top of page

SNN Shares: Pathway to Primary Education: From assessment to school for children with special needs

10 October 2020, 10am, Webinar

Starting primary school marks a pivotal milestone: a new foundational phase of learning for our children and their future development. Hence, the choice of the best and most fitting school is of utmost importance. However, navigating the process of graduating from preschool to primary school, and from the services of the Social Welfare Department in Hong Kong to those of the Education Bureau may be challenging, confusing, and overwhelming, especially for parents of children with special educational needs. We need to find schools that foster growth and development conducive to our children, but also meeting their individualized needs. SNNHK believes that with adequate information, parents are significantly better prepared to help their children with special needs make a smoother transition from preschool to school education, and they can be empowered to find the best schooling options for their child.

On 10 October, SNNHK hosted the second online event in our Special Needs Navigator series called Pathway to Primary Education: From assessment to school for children with special needs in Hong Kong. The event aimed to provide useful and relevant information for parents of children with special needs on the process for assessments, selecting schools, and admissions in the Hong Kong education system. The webinar introduced assessments and educational support for children, as well as a general overview on the choices among public and non-public schools, and options for non-Chinese speaking children. Two highly experienced speakers in the area of educational assessment and primary school placement guided parents through the topics.

Our first session was presented by Mr. Neo Ngan, an Educational Psychologist from the Heep Hong Society. Mr. Ngan gave a comprehensive overview of the school entry process for the public and non-public sectors, as well as entrance for non-local children to schools in Hong Kong. His thorough presentation covered the admission procedures, schooling stage, screening, referrals, and placement for each category of school. The workings of the government Child Assessment Centre (CAC) were explained extensively for parents to understand, including common diagnoses, assessment tools, and alternative services for assessment. Mr. Ngan also discussed service options in schools and the curriculum of special schools. He stated the importance of determining the dominant language of the child, and to consider having the assessment conducted in that language so as not to disadvantage the child, and he recommended that parents take notes regarding their child’s behavior and progress in various settings, and provide these notes to the assessor.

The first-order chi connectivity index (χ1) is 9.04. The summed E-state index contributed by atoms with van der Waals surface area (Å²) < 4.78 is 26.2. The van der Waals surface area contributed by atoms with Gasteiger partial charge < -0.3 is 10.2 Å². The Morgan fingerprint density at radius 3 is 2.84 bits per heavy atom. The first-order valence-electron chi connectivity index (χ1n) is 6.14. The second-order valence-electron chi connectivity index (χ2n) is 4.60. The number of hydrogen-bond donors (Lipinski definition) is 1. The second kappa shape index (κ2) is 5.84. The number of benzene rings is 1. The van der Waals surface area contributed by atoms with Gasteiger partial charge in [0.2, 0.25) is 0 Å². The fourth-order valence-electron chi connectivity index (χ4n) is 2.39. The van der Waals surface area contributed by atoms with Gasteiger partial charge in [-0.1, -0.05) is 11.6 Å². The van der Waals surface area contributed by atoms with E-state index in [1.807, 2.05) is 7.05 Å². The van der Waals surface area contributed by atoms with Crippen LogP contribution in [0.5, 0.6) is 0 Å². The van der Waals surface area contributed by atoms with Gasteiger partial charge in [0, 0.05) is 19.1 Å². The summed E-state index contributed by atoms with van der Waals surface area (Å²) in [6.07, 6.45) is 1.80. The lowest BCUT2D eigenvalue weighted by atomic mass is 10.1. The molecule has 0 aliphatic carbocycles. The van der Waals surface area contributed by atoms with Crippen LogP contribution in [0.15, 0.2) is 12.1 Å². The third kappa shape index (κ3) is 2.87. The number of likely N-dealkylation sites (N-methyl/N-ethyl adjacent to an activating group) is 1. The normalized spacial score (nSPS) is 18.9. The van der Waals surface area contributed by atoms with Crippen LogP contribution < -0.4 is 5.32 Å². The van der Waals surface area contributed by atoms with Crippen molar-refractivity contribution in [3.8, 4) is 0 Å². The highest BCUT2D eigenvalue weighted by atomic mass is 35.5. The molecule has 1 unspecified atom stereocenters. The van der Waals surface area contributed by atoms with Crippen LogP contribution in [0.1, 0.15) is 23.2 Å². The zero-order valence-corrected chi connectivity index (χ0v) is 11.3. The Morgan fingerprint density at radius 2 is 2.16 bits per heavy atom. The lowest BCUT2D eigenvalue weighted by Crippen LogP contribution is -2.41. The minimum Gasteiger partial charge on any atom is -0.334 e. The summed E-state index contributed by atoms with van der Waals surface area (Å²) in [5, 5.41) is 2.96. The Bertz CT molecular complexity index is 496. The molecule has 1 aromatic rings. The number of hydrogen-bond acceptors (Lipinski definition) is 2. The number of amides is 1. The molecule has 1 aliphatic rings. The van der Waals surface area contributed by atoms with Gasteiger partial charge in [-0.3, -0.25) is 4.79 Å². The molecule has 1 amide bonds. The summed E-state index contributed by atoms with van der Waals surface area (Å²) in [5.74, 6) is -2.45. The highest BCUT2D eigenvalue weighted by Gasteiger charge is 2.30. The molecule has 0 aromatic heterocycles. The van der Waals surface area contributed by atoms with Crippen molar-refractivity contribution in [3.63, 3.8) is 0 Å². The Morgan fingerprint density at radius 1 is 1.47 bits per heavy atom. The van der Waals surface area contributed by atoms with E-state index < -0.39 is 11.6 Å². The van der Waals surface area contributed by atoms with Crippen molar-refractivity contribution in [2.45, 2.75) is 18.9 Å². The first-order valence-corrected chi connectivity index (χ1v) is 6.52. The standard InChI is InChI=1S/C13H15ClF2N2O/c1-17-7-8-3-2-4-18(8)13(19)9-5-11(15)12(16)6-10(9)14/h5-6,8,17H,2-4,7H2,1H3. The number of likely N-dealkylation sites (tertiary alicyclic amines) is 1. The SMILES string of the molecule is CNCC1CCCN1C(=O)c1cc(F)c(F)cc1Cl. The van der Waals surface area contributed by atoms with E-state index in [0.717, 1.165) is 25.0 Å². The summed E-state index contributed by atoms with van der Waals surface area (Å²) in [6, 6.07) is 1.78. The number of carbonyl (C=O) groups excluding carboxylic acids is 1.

Our second presentation was by Ms. Stella Wong, Executive Director of Watchdog Early Education Centre. A list of international schools and English-medium local schools with SEN support was provided, and Ms. Wong addressed the primary school options for non-Chinese speaking children with special needs, as well as the local primary school options. She went on to outline the main SEN support and provisions offered by each school. She also provided examples of her own Watchdog graduates who have attended certain schools, and gave parental feedback. Careful explanation was made of the Primary One Allocation (POA) System and the timeframes that parents should be aware of to register an application for a local school. Ms. Wong introduced several new schools that have opened up or will open soon for children with special needs, and informed parents of local schools that provide greater support for non-Chinese speaking students. Psychoeducational assessment services were further discussed, specifically pertaining to the requirements of international schools. Helpful tips were provided to parents regarding how to equip their child for assessment and starting primary school.

After each speaker’s session, a Q&A session was conducted and participants were able to ask relevant questions pertaining to issues such as CAC assessment language differences, assessment costs, specific school SEN support, and requirements for different schools.

SNNHK is extremely appreciative of Mr. Ngan and Ms. Wong’s well-organized and detailed presentations, and we found the information shared immensely valuable for parents entering this stage of transition. We hope that the sharing of their expertise was beneficial and empowering for all the event participants, and we look forward to a future opportunity to continue with the SNNHK Special Needs Navigator series.